Hollywood’s patriotism may not be quite the reliable thing it was during the Second World War, but at least the French come in for a good pasting in Clark Johnson’s S.W.A.T. whose villain (Olivier Martinez) is a frankly unbelievable international crime lord. Having murdered both his father and his uncle for no apparent reason — perhaps they were guilty of some lapse of taste? — this monstre is picked up by the L.A.P.D. for having a tail-light out. When a collection of international warrants against him come to light, he offers $100 million to anyone who will break him out of prison.

That makes this a high-concept movie, I guess, but the concept is so lame that Johnson rightly doesn’t make too much of it. Still, he asks us to believe, first, that the media would relay the bad guy’s message to the public as a serious offer, then that enterprising criminals and non-criminals both would come forward in huge numbers to try their luck at winning this prize by murdering policemen and guards and, finally, that the general willingness to be corrupted by the Frenchman’s money extends even to the police force itself.

“American greed!” as Frenchie says contemptuously: “So reliable!”

Well, if anything like this had ever actually happened, he might have a point. But it hasn’t. Can it be only because nobody has hitherto thought to make the offer? I know that in movie-land these days there is hardly a scruple left when it comes to the eighth commandment. More often than not, movie thieves are heroes and are allowed in the end to enjoy their ill-gotten gains. Certainly no one ever has a crisis of conscience over anything so trivial as a failure to distinguish between mine and thine.

In the world that most of us live in, however, things are a bit different. Even in the movie, most of the policemen scorn the gold of the filthy Frog, and they are meant to be seen as admirable for doing so. But Johnson offers us no insights into why they might prefer to do their duty rather than to become rich criminals enjoying a comfortable retirement on the French — naturellement! — Riviera. The way things are going these days, I suppose we should be grateful that the traitor is not the hero.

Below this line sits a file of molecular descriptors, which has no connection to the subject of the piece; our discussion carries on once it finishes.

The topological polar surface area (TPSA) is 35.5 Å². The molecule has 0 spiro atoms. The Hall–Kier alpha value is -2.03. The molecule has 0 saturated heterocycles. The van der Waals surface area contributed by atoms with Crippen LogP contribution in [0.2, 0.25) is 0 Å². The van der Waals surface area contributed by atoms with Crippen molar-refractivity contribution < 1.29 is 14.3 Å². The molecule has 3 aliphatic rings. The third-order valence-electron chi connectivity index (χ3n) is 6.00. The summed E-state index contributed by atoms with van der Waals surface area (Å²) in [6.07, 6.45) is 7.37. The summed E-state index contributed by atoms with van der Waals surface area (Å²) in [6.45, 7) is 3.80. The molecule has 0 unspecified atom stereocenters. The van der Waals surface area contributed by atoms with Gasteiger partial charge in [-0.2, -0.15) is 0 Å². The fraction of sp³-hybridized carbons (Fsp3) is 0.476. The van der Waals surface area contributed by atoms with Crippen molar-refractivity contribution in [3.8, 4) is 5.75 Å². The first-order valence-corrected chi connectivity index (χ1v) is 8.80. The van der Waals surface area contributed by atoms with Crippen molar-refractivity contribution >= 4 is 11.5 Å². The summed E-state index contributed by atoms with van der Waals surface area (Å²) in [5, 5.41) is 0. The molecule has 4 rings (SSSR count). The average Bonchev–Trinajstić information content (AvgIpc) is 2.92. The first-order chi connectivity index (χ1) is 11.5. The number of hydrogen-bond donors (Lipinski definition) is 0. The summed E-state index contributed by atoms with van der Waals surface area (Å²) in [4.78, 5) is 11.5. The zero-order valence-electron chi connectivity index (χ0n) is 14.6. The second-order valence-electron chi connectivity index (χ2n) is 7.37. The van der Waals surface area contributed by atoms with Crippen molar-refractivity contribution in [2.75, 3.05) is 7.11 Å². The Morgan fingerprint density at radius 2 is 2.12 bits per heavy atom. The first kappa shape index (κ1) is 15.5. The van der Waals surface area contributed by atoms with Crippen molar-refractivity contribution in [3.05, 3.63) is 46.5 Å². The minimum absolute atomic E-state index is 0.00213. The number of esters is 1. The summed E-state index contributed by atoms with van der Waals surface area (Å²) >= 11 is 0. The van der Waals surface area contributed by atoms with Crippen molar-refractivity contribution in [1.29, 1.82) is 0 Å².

But those who are the heroes are in no meaningful way differentiated from him, apart from being more handsome and more charming and having more clever-cop one-liners. Is there some central script bank, by the way, where screenwriters can go to get these? I imagine that actual cops could make a bit of money by writing down the funny things they say and then selling them to such a central depositary. Lord knows, the demand for police wit in Hollywood far outruns the supply.

Anyway, Johnson is left to disguise the central incoherence in his movie with the usual array of crashing cars and flying bullets and picturesque explosions. Oh, and then there’s the tremendous suspense as to whether or not the young hot-head S.W.A.T. team member (Colin Farrell) will win his place back on the squad when it is re-organized by the “old school” S.W.A.T. guy (Samuel L. Jackson) from the “gold- standard of ass-kicking.” What do you think are the chances? And I wonder if you can guess where the young hot-head’s ex-partner (Jeremy Renner), thrown off the force for excessive zeal, is going to end up? And what about that cute ethnic girl (Michelle Rodriguez)? Do you think she’ll be as tough a SWAT-ter as the men?

Not that Johnson doesn’t try very hard to think up original variations on the familiar themes. In one sequence the good guys, in a commandeered stretch limo, have to try to maneuver their car so as to prevent a Lear jet from taking off from a bridge in the middle of Los Angeles while under continual fire from automatic weapons. If that kind of thing is what you go down to the multiplex to see, you may not be so disappointed as I was.

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